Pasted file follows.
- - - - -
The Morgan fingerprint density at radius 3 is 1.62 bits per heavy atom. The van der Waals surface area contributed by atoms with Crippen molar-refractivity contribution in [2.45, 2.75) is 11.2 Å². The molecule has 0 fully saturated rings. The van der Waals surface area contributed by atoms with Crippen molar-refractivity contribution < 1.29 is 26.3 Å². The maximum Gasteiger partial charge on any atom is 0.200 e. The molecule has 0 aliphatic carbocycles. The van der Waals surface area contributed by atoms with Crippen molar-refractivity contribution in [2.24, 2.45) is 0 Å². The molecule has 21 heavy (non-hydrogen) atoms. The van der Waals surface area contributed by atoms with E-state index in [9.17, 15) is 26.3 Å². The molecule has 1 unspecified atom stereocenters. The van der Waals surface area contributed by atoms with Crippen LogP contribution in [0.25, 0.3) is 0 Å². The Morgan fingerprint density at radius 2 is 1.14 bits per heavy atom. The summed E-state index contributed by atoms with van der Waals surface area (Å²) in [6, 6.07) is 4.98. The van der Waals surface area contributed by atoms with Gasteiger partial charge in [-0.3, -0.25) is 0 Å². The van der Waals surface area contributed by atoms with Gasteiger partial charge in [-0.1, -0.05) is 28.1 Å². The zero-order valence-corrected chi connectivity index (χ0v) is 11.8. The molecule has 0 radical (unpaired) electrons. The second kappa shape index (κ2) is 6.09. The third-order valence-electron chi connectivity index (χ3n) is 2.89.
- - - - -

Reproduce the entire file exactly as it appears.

The Morgan fingerprint density at radius 3 is 1.62 bits per heavy atom. The van der Waals surface area contributed by atoms with Crippen molar-refractivity contribution in [2.45, 2.75) is 11.2 Å². The molecule has 0 fully saturated rings. The van der Waals surface area contributed by atoms with Crippen molar-refractivity contribution < 1.29 is 26.3 Å². The maximum Gasteiger partial charge on any atom is 0.200 e. The molecule has 0 aliphatic carbocycles. The van der Waals surface area contributed by atoms with Crippen molar-refractivity contribution in [2.24, 2.45) is 0 Å². The molecule has 21 heavy (non-hydrogen) atoms. The van der Waals surface area contributed by atoms with E-state index in [9.17, 15) is 26.3 Å². The molecule has 1 unspecified atom stereocenters. The van der Waals surface area contributed by atoms with Crippen LogP contribution in [0.25, 0.3) is 0 Å². The Morgan fingerprint density at radius 2 is 1.14 bits per heavy atom. The summed E-state index contributed by atoms with van der Waals surface area (Å²) in [6, 6.07) is 4.98. The van der Waals surface area contributed by atoms with Gasteiger partial charge in [-0.3, -0.25) is 0 Å². The van der Waals surface area contributed by atoms with Gasteiger partial charge in [-0.1, -0.05) is 28.1 Å². The zero-order valence-corrected chi connectivity index (χ0v) is 11.8. The molecule has 0 radical (unpaired) electrons. The second kappa shape index (κ2) is 6.09. The third-order valence-electron chi connectivity index (χ3n) is 2.89.